The benefits were huge. Mean insulin levels dropped significantly, and insulin resistance dropped as well. Insulin is a driver of obesity, so merely changing the meal timing and restricting the number of hours you ate, and also by moving to an earlier eating schedule produced huge benefits even in the same person eating the same meals.
Most people who only implement this schedule, with no other change to diet or exercise, tend to lose body fat.
● Chance of Cancer and Metabolic Disease
Caloric restriction and fasting have been key weapons in the fight against cancer and metabolic disease. There hasn’t been tons of research on these issues, but the future looks bright.
Benefit of intermittent fasting for a normal healthy (disease-free) adult. Recent animal studies and a few preliminary human trials have shown a decrease in risk for cancer or a decrease in cancer growth rates.
In one study of time-restricted feeding during 9–12 hour phases, fasting was shown to reverse the progression of obesity and type 2 diabetes in mice. Obesity is a major risk factor for cancer, which may support fasting to treat cancer.
One study fed rats a high fat diet, put them on a time restricted feeding program, and didn’t reduce calories. This protocol helped to prevent metabolic disease in this group versus the control group.
Calorie restriction (CR) extends life span and retards age-related chronic diseases in a variety of species, including rats, mice, fish, flies, worms, and yeast.
We can mention again, caloric restriction has been shown to increase the years of your life. When you are in a fasted state, your body looks for ways to keep you alive.
I don’t think many of us want to go on week long fasts to live a couple years longer. Good news for us is that time restricted feeding activates many of the same mechanisms that caloric restriction activates.
● Save money and time
So, if you want to keep pasta, chocolate, and wine on the table while staying “on your diet,” it may be a palatable option and then we save our money.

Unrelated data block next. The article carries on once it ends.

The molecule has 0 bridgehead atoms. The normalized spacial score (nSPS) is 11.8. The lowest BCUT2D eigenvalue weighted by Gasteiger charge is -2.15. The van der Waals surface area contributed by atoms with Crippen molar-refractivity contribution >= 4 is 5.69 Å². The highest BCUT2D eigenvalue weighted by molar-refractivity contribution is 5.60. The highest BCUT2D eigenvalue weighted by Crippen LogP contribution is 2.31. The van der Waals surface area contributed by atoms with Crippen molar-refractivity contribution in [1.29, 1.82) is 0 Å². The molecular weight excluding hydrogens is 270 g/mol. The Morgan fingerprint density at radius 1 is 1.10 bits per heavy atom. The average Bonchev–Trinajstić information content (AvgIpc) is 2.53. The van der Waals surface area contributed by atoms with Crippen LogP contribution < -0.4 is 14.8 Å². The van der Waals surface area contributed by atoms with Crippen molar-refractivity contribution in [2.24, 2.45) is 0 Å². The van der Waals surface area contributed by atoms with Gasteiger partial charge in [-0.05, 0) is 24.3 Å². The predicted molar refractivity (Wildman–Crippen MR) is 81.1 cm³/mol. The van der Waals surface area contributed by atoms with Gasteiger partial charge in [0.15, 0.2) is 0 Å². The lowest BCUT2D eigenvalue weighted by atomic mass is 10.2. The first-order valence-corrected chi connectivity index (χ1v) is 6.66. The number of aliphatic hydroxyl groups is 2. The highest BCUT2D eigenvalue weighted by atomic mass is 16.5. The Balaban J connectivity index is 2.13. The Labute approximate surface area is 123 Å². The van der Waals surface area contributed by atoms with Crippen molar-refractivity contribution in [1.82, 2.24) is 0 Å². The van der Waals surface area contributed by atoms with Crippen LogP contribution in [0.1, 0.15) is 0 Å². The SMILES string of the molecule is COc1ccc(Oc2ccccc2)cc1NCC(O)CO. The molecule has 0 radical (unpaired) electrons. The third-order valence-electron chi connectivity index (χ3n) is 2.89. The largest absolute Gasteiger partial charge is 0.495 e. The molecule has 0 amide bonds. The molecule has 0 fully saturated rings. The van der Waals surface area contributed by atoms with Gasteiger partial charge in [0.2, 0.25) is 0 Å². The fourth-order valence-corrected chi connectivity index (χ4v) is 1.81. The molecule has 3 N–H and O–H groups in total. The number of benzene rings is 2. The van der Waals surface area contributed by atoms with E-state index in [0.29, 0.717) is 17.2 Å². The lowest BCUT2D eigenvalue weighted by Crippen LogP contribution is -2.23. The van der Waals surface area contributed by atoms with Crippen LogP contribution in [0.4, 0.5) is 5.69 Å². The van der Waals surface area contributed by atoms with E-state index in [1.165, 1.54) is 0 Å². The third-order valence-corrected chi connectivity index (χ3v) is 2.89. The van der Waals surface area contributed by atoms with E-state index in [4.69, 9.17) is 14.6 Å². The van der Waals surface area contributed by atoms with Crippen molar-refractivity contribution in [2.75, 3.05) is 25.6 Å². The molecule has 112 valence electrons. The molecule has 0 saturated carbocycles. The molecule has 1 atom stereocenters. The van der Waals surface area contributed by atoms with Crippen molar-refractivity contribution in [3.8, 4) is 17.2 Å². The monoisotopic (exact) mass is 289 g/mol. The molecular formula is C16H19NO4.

When I first implemented TRF into my lifestyle, I found so much more time and dollars lying around. You are essentially wiping out one meal from your old schedule. Gone were the Cheerios in the morning or the late night pizza. Want to be creative? Need more hours? Implement a time restricted feeding schedule and watch yourself come alive.
That is, if you started eating breakfast at 8 am, you didn’t, on average, stop eating until 10:45! Practically the only time people stopped eating was while sleeping. This contrasts with a 1970’s era style of eating at 8am breakfast and dinner at 6pm, giving a rough eating duration of only 10 hours. The ‘feedogram’ shows no let up in eating until after 11pm. There was also a noticeable bias towards late night eating, as many people are not hungry in the morning. An estimated 25% of calories are taken before noon, but 35% after 6pm. This is quite possibly the most popular eating schedule in the intermittent fasting world. It allows for an 8 hour eating window usually starting with a late lunch and dinner. Skipping breakfast is easier for most because lunch and dinners seem to be the most social times for each together.
My own Experiment
During the first 3-4 days, I was hungry for a few hours right before bedtime. After that, my system adjusted. I suffered no further discomfort except after especially intense exercise. On those occasions, I doused the pangs by drinking extra water or going to bed early. This is my own experience. I hope, is that you are your own experiment.
One thought on “Time Restricted Feeding”
very interesting post… My friend told me about restricting. I might give it a try!